Once a devout Muslim, Ms Hirsi Ali lives under 24-hour guard after a death threat against her was pinned to the chest of her ally, the filmmaker Theo Van Gogh, who was murdered in broad daylight as he cycled to work in 2004. Ms Hirsi Ali was an outspoken critic of Muslim fundamentalism and worked with Mr Van Gogh on Submission, a film featuring veiled women with texts from the Koran written on their flesh.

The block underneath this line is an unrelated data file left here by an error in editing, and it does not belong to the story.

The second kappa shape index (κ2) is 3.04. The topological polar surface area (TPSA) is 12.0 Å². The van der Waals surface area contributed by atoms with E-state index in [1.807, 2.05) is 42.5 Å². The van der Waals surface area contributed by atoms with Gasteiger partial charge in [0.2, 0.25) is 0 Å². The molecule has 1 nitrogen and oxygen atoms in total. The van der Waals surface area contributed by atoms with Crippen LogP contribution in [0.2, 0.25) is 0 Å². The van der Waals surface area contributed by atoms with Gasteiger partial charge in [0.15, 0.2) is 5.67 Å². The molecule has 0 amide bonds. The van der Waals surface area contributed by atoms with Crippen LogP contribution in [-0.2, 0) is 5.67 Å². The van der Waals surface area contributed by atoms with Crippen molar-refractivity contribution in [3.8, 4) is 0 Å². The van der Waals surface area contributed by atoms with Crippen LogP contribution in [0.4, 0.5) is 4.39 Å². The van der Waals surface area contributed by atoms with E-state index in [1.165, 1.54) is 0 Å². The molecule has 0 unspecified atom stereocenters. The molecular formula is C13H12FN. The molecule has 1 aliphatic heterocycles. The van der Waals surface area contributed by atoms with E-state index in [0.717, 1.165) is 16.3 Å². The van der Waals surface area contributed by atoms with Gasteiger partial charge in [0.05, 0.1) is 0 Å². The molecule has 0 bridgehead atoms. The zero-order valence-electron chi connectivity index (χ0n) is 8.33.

Ayaan Hirsi Ali became one of the main figures in the Dutch debate about Muslim integration that was kicked off by her friend Pim Fortuyn, who warned that liberal traditions were being threatened by the "backwards culture" of Islam. The debate intensified - after Fortuyn was killed by an animal rights activist - when an Islamist murdered another of Hirsi Ali's friends, the director Theo van Gogh. The success of Fortuyn's party and horror at the death of Van Gogh have changed the terms of debate. Mainstream politicians regularly call on Muslims to do more to integrate.